It’s Sunday again, which means it’s time for projects. One of my best friends is moving away from my high-altitude little mountain town, so this means once a weekend we get together to spend precious time together before she skedaddles. This means that one day of the weekend turns into social day and the other becomes project day.
Saturday was social day. In the morning, I took a hike by myself, then spent the afternoon with my soon-to-be-too-many-states-away friend, then had two more friends over to watch Interstellar and then Moone Boy, because Interstellar is way too emotional to not follow up with a happy-go-lucky comedic television series about a young idiot boy in 1989 Ireland and his imaginary friend.
Thus, Sunday is project day. Today was fun indeed. I made bread (No-Knead Skillet Wheat Bread), breakfast sandwiches like normal, and a lemon and blackberry tart (more on that later).
I also realized two very important things. The first has to do with my conscience. I hate waste. I hate throwing away recyclable stuff, I hate not eating everything on my plate, even if I’m full (the starving African children!), I hate not putting every piece of produce to use… I’m also super into the modern food movement, which on the one hand is built on fancy new flavors (buttermilk-battered rabbit leg! brussel sprout risotto! the cronut!) and on the other hand is built on general hipsterness when it comes to sourcing and use.
I am a big proponent of cooking as an important life skill. Indeed, I even went so far as to teach a life-skills course last year during project week where I taught the kids to cook a meal. We made a quinoa caprese bake and homemade brownies. It was super fun, and too many children have no clue what goes into their food. Half of the American obesity problem, I think, comes from ignorance. High fructose corn syrup isn’t good for you (no matter what the TV commercials say) and homemade really isn’t that hard. We’ve been taught by food companies that homemade is so difficult and you shouldn’t have to put that much time into it. It’s not worth it, and it’s so much work and effort.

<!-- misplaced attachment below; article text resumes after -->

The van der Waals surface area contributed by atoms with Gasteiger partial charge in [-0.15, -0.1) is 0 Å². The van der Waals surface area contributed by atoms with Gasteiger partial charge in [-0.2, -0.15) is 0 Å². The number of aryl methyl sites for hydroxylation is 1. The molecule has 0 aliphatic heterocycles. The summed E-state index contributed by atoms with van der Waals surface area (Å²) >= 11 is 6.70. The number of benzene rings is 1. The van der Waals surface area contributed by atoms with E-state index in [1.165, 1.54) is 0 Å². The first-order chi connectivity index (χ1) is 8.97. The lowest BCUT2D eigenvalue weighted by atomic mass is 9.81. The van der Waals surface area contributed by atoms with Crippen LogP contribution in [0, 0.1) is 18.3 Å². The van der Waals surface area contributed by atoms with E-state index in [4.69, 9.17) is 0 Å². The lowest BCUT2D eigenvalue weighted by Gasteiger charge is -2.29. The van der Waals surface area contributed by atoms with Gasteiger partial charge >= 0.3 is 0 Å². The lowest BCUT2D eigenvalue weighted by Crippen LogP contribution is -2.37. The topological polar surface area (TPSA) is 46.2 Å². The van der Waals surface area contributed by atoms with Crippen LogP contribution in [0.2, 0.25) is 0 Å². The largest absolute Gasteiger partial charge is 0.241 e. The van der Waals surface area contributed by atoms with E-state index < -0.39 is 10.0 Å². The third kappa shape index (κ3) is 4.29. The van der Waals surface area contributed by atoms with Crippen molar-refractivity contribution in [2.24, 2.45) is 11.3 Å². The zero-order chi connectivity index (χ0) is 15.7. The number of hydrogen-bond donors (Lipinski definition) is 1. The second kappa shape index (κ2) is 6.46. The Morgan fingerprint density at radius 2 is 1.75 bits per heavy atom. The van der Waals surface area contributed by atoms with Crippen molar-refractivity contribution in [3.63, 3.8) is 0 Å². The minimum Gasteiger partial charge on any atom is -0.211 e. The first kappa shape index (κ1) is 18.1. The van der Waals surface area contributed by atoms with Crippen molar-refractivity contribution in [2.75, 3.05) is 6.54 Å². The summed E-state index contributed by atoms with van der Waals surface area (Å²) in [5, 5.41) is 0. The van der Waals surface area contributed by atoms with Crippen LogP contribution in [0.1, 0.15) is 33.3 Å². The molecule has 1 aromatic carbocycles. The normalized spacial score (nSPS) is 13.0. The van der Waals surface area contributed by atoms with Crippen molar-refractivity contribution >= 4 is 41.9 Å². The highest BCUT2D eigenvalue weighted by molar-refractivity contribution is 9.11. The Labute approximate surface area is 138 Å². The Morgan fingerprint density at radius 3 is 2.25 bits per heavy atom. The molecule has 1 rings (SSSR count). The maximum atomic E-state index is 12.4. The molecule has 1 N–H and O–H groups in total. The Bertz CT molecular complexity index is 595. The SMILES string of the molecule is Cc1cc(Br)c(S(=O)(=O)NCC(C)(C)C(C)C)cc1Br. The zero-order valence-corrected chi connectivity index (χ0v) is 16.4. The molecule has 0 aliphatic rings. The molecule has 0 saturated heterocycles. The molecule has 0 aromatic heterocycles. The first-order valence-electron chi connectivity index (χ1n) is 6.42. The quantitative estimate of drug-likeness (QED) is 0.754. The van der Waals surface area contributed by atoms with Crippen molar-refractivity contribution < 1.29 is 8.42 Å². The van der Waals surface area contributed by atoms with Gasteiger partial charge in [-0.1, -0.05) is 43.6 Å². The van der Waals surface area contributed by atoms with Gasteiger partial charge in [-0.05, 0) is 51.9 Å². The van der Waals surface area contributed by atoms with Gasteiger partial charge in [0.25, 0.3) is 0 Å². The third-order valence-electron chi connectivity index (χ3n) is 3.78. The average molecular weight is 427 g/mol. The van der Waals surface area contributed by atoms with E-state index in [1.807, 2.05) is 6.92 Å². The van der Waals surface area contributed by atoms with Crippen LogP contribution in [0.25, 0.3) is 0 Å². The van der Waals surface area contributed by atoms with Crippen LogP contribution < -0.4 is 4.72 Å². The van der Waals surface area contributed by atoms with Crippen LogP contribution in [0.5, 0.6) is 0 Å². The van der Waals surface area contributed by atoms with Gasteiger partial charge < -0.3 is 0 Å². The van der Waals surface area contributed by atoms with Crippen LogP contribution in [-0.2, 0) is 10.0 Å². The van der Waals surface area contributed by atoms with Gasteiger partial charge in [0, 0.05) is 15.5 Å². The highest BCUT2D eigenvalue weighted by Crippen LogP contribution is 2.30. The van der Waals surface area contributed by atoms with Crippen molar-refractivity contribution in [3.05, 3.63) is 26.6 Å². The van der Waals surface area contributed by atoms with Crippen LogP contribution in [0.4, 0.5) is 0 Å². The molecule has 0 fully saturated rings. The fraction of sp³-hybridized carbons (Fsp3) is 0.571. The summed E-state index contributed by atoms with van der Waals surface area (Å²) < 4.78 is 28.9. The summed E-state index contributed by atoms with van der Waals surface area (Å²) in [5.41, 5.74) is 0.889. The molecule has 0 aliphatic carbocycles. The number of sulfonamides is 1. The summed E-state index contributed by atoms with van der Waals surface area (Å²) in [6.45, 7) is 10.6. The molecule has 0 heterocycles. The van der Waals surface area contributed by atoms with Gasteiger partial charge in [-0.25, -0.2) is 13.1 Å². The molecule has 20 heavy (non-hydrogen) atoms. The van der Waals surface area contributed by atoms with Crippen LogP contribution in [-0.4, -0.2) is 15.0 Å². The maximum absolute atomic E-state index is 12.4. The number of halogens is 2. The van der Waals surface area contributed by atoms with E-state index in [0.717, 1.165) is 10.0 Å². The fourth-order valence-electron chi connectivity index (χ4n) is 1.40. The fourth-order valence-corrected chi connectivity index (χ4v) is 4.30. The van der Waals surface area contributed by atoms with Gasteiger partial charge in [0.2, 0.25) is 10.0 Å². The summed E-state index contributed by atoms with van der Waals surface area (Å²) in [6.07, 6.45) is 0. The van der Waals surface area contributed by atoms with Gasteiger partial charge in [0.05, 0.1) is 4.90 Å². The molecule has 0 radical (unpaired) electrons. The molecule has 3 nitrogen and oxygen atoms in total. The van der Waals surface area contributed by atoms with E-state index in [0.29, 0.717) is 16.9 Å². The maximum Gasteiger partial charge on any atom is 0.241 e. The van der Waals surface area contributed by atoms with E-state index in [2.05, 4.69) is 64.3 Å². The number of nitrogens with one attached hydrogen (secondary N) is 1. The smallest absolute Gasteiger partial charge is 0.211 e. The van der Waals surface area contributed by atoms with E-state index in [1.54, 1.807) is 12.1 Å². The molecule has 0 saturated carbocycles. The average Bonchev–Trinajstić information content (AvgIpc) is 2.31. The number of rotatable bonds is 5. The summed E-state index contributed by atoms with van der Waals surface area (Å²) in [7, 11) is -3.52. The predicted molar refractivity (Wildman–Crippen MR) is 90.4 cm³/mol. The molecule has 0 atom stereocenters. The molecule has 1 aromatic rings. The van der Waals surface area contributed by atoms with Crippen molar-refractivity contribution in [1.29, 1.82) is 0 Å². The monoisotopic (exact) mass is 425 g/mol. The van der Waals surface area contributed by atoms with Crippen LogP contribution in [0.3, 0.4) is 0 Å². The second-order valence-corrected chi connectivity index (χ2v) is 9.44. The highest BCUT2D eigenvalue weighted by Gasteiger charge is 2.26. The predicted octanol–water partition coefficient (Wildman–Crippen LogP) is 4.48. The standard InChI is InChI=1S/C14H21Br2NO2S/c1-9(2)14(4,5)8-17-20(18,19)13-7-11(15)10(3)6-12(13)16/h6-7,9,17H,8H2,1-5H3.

It’s really not that hard.
And it’s so worth it.
Thus, I am a big proponent of homemaking stuff. Likewise, I am a big proponent of trying to cut down on not just food waste but trash waste, as well. I basically repurpose all my glass containers that I get when I buy spaghetti sauce, I recently began making my own reusable snack bags, and I bring my own cloth bags to the grocery store. Well, today, I discovered a new thing I could do to help the Earth. (And feel pretty smug about it, I must say. Hence why I’m writing about it. Please don’t hit me the next time you see me, I’m just really excited.) I am allowed to bring my own containers to Sprouts to buy things in bulk. I have a wonderful set of plastic containers, into which I put three types of sugar (because one clearly isn’t enough — I have demarara, brown, and white) and granola. So, being sadly out of granola, I took my granola container to Sprouts and FILLED IT UP. It was pretty exciting. I didn’t have to fuss with getting granola out of those obnoxious bags (have you ever noticed that at Sprouts, the bulk bags are, like, knotted at the bottom? It makes getting the stuff out of them unreasonably difficult). I JUST PUT THE GRANOLA IN MY PLASTIC CONTAINER AND THEN WHEN I GOT HOME I JUST STUCK IT IN MY CUPBOARD.
Then, I also bought sugar. No big, right? Except that when I buy sugar (or flour for that matter…sheesh), I always buy more than can fit in my plastic container. So then I have a 1/4 full bag of sugar that just hangs out on my counter or shoved awkwardly into my cupboard until I can manage to use it up. On the other hand, my brown sugar container was only 1/4 full. BRAINSTORM. I CAN MAKE BROWN SUGAR WITH THE LEFTOVER WHITE SUGAR. Because what self-respecting American baker doesn’t have molasses in their cupboard? So that’s what I did. All my loose ends were tied up neatly today and I AM THRILLED.
Like I said, I’m excited.
Now, onto the tart. Oh, I love tarts. Tarts are so underrepresented in American culture. Tarts are amazing. Light enough to not feel too decadent, still substantial enough so you don’t feel cheated out of dessert. The last time I made tarts, I didn’t quite do it right, because I didn’t have apricot jam to cover the fresh fruit I put over the top. Thus, today, I’m doing it quite differently. See, I had leftover lemon curd from last weekend’s tea time delights. Lord, I love lemon curd, but it’s difficult to use just plain sometimes. Having said that, lemon curd mixed with cream cheese is literally a gift from heaven. The cream cheese makes it super decadent and light, and takes the edge off the tartness. Then, I made a thick blackberry sauce. Then I made paté sucre (fancy it’s-more-like-a-cookie tart crust). Then I put the lemon cream cheese goodness on the bottom, then put the blackberry sauce on top.
However. It did not come together like I wanted. It was too wobbly and liquidy and I couldn’t figure out a good way to make it firmer. Sad. But a good learning experience!
Two positives: it tasted good and it looked good. Better luck next time!